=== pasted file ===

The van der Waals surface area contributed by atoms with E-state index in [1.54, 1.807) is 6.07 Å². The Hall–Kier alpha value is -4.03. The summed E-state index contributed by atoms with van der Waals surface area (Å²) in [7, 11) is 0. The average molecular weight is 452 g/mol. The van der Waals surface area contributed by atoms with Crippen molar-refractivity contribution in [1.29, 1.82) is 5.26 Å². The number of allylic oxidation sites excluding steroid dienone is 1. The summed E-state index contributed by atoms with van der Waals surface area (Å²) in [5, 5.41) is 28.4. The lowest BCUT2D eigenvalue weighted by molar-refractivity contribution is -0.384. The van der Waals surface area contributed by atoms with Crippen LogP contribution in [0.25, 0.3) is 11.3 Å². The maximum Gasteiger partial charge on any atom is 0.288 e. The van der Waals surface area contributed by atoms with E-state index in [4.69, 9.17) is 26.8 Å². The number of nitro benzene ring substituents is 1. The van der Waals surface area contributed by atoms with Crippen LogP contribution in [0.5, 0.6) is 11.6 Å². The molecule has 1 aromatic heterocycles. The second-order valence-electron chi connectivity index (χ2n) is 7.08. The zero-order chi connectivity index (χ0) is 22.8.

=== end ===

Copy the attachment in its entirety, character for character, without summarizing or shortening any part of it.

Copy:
The van der Waals surface area contributed by atoms with E-state index in [1.54, 1.807) is 6.07 Å². The Hall–Kier alpha value is -4.03. The summed E-state index contributed by atoms with van der Waals surface area (Å²) in [7, 11) is 0. The average molecular weight is 452 g/mol. The van der Waals surface area contributed by atoms with Crippen molar-refractivity contribution in [1.29, 1.82) is 5.26 Å². The number of allylic oxidation sites excluding steroid dienone is 1. The summed E-state index contributed by atoms with van der Waals surface area (Å²) in [5, 5.41) is 28.4. The lowest BCUT2D eigenvalue weighted by molar-refractivity contribution is -0.384. The van der Waals surface area contributed by atoms with Crippen LogP contribution in [0.25, 0.3) is 11.3 Å². The maximum Gasteiger partial charge on any atom is 0.288 e. The van der Waals surface area contributed by atoms with E-state index in [4.69, 9.17) is 26.8 Å². The number of nitro benzene ring substituents is 1. The van der Waals surface area contributed by atoms with Crippen LogP contribution in [0.5, 0.6) is 11.6 Å². The molecule has 1 aromatic heterocycles. The second-order valence-electron chi connectivity index (χ2n) is 7.08. The zero-order chi connectivity index (χ0) is 22.8.